I remember being in my twenties and it was a snow day. All my friends are screwing off. It would snow in Virginia 1 or 2 times a year. The first year it happened, I was like, “I am going to go run my project,” and I came home at 6:00. At 6:00, everybody was drunk. They have been drinking since 10:00. It happened the next year. I was promoted by then. I am like, “I am going to go to work.” Around 4:00 or 5:00, I finished. I was the only one working. They were all drunk. The third time that it happened, I was in another job.

The people who were out partying every time it snowed year-over-year were in the same jobs. I was always in a different one because I embraced that. By the time I was in my 30s, I was a manager. By the time I was in my mid-30s, I was an executive. I delayed some of the early stuff. I did not go party. I missed some of those things. Ian did a better job than me, having more fun in his twenties but what happened for me is I saved, earned, and continued to get momentum in my career because I focused on it. What changed is my 40s are drastically different than what my 20s look like.

In my twenties, I worked an insane amount of hours. The most I ever worked, maybe 30s were close. I love something you said. What I accumulated most of in my twenties was not wealth and money because you are taking on more debt. I’ve got married, you’ve got to get a house, and there’s a certain thing that you have to do but what I accumulated a lot of was experience.

My twenties were the most uncomfortable decade of my career. It was uncomfortable at my own choosing. Every time I would get remotely comfortable in a job, I would be banging on the door for the next promotion. I am talking about every year. If I’ve got even remotely close to being good at sales, I was begging to manage salespeople. I was always barely able to do the next job but it made my twenties a very stressful part of my career.

Don't rack up more student debt than you absolutely have to. Don't get too caught up in prestige and focus and pick the right major. Click To Tweet

At 28 is when I moved to DC, so I lived in a new city. I had to learn a new industry. I am running a profit center to go to NVR. Everything I did was about building skills and experience. In my 30s, I worked as hard but the jobs were easier for me because I put that grind into my twenties. I put all those hours in so that when it was time for me to run a business in my 30s, I was prepared for it and very good at it. I accumulated experience that helped me earn a hell of a lot of money in my 30s.

I get into this debate with my wife a lot because she is an educator and has a Liberal perspective because she is on campus. Some people do not have the same upward trajectory as other people. There is no doubt. I would argue that I do not have the same upward trajectory as other people either. I did not go to Stanford. I did not have 1490 on my SATs. I had to earn and grind to get what I had but the point is if you do not get yourself in a position or put yourself in a place that has upside, you are never going to have it. If you are an Africanist, your best-case scenario is maybe being a professor in that realm.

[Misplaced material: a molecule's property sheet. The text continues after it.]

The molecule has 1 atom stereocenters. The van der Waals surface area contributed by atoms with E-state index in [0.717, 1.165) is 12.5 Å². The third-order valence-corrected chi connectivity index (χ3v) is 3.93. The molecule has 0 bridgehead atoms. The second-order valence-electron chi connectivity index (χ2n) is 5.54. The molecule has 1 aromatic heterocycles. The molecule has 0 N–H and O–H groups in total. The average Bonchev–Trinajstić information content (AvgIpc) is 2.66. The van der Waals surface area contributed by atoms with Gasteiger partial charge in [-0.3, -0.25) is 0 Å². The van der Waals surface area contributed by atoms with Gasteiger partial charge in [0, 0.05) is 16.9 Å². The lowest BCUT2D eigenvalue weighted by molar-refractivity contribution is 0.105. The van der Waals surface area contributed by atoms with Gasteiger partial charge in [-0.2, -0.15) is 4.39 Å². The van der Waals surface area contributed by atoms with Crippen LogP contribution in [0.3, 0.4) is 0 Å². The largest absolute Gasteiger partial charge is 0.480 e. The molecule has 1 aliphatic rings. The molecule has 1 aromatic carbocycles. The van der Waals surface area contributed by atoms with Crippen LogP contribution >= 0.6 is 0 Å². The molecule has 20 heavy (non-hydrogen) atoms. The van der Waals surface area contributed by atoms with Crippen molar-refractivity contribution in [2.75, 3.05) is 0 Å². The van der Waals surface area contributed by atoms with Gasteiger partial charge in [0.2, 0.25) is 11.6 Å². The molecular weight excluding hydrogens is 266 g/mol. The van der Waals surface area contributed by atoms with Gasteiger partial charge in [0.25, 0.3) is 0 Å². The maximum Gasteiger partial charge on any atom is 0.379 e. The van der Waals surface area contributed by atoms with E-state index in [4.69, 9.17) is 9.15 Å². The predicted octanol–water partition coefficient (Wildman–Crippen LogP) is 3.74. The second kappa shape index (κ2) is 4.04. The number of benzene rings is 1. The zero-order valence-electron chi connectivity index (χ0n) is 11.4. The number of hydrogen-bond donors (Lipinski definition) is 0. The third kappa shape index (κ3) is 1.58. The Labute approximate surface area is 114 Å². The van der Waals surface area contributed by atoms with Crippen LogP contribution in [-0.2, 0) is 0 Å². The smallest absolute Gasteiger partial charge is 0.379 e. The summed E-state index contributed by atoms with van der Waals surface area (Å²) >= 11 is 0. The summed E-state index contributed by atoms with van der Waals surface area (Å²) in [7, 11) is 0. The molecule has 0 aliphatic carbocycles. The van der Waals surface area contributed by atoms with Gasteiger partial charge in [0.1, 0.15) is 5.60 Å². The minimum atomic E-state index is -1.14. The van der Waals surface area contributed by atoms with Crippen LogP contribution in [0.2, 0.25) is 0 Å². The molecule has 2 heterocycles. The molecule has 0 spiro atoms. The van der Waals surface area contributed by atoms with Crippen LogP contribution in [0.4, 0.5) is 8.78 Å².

Think how depressing that is that your best hope could be to be a professor ruining other children’s lives by teaching them a major that they are going to have a miserable life learning a stupid major that is not going to earn money.

It is a perpetuating circle. The point of it is if you put yourself in enough of these positions, things can change. If you put in the work and build the value, which most people are not willing to do. Warren Buffett has a famous quote, “Most people miss opportunity because it is dressed in overalls.” You’ve got to put it in the work but if you put in the work, what tends to happen is in your 30s, 40s, and 50s like Ian has been called a couple of times to run high-level businesses, he gets paid a ton of money by the hour. I get paid a significant amount of money by the hour to be a consultant.

When Ian and I are brought into deals, the hourly wage we are paid is similar to a middle reliever in Major League  Baseball. The numbers are astounding. It’s because we built an incredible foundation in an environment or industry that is valued, we get to be specialists for moments and get to utilize that skill. If you watch a TV show and they bill $1,000 an hour or something crazy, those are big numbers but if you do it right and market yourself properly, by the time you get to middle age, you get opportunities like this. It happens to lots of us if you have done the right things in your 20s and 30s, and you build the right foundation.

Living Above Your Means

Number four, money mistake is living above your means. This one did not take a lot of brainpower for us to put on there but it is a little obvious that you have to put it on there. When you develop expensive tastes too quickly, we both pay way more than the average reader of this show would pay for a bottle of wine. I was 23 or 24 years old, and that was not happening. I was buying Miller Lite cases and drinking in my apartment with friends before we went to the bars because it was cheaper than paying for one in Chicago.